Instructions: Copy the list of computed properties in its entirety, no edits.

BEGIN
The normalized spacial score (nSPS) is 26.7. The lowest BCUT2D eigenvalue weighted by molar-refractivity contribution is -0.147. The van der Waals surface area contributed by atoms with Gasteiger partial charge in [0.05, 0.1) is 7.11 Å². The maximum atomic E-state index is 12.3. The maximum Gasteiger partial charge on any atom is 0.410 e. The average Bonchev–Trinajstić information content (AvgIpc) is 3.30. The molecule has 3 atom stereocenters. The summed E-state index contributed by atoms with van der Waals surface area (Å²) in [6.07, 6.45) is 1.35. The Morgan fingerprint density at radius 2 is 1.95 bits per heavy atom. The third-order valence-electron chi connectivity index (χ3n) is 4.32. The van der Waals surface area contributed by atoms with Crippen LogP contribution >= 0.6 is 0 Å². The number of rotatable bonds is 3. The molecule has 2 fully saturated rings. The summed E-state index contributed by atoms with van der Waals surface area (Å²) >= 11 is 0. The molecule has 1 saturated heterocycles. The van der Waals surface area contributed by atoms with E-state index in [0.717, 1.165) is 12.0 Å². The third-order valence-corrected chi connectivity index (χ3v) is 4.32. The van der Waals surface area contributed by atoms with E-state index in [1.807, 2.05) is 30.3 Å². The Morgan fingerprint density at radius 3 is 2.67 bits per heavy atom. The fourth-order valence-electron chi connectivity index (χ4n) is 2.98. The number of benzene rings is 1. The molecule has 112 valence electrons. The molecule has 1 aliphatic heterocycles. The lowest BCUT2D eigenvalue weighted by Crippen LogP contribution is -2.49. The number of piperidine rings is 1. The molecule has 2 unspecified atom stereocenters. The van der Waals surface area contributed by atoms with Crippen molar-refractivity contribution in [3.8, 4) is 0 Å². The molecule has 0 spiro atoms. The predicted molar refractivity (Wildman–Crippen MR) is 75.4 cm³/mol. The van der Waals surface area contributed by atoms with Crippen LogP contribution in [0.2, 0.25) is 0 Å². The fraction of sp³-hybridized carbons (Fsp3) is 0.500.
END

The normalized spacial score (nSPS) is 26.7. The lowest BCUT2D eigenvalue weighted by molar-refractivity contribution is -0.147. The van der Waals surface area contributed by atoms with Gasteiger partial charge in [0.05, 0.1) is 7.11 Å². The maximum atomic E-state index is 12.3. The maximum Gasteiger partial charge on any atom is 0.410 e. The average Bonchev–Trinajstić information content (AvgIpc) is 3.30. The molecule has 3 atom stereocenters. The summed E-state index contributed by atoms with van der Waals surface area (Å²) in [6.07, 6.45) is 1.35. The Morgan fingerprint density at radius 2 is 1.95 bits per heavy atom. The third-order valence-electron chi connectivity index (χ3n) is 4.32. The van der Waals surface area contributed by atoms with Crippen LogP contribution >= 0.6 is 0 Å². The number of rotatable bonds is 3. The molecule has 2 fully saturated rings. The summed E-state index contributed by atoms with van der Waals surface area (Å²) >= 11 is 0. The molecule has 1 saturated heterocycles. The van der Waals surface area contributed by atoms with E-state index in [0.717, 1.165) is 12.0 Å². The third-order valence-corrected chi connectivity index (χ3v) is 4.32. The van der Waals surface area contributed by atoms with E-state index in [1.807, 2.05) is 30.3 Å². The Morgan fingerprint density at radius 3 is 2.67 bits per heavy atom. The fourth-order valence-electron chi connectivity index (χ4n) is 2.98. The number of benzene rings is 1. The molecule has 112 valence electrons. The molecule has 1 aliphatic heterocycles. The lowest BCUT2D eigenvalue weighted by Crippen LogP contribution is -2.49. The number of piperidine rings is 1. The molecule has 2 unspecified atom stereocenters. The van der Waals surface area contributed by atoms with Crippen molar-refractivity contribution in [3.8, 4) is 0 Å². The molecule has 0 spiro atoms. The predicted molar refractivity (Wildman–Crippen MR) is 75.4 cm³/mol. The van der Waals surface area contributed by atoms with Crippen LogP contribution in [0.2, 0.25) is 0 Å². The fraction of sp³-hybridized carbons (Fsp3) is 0.500.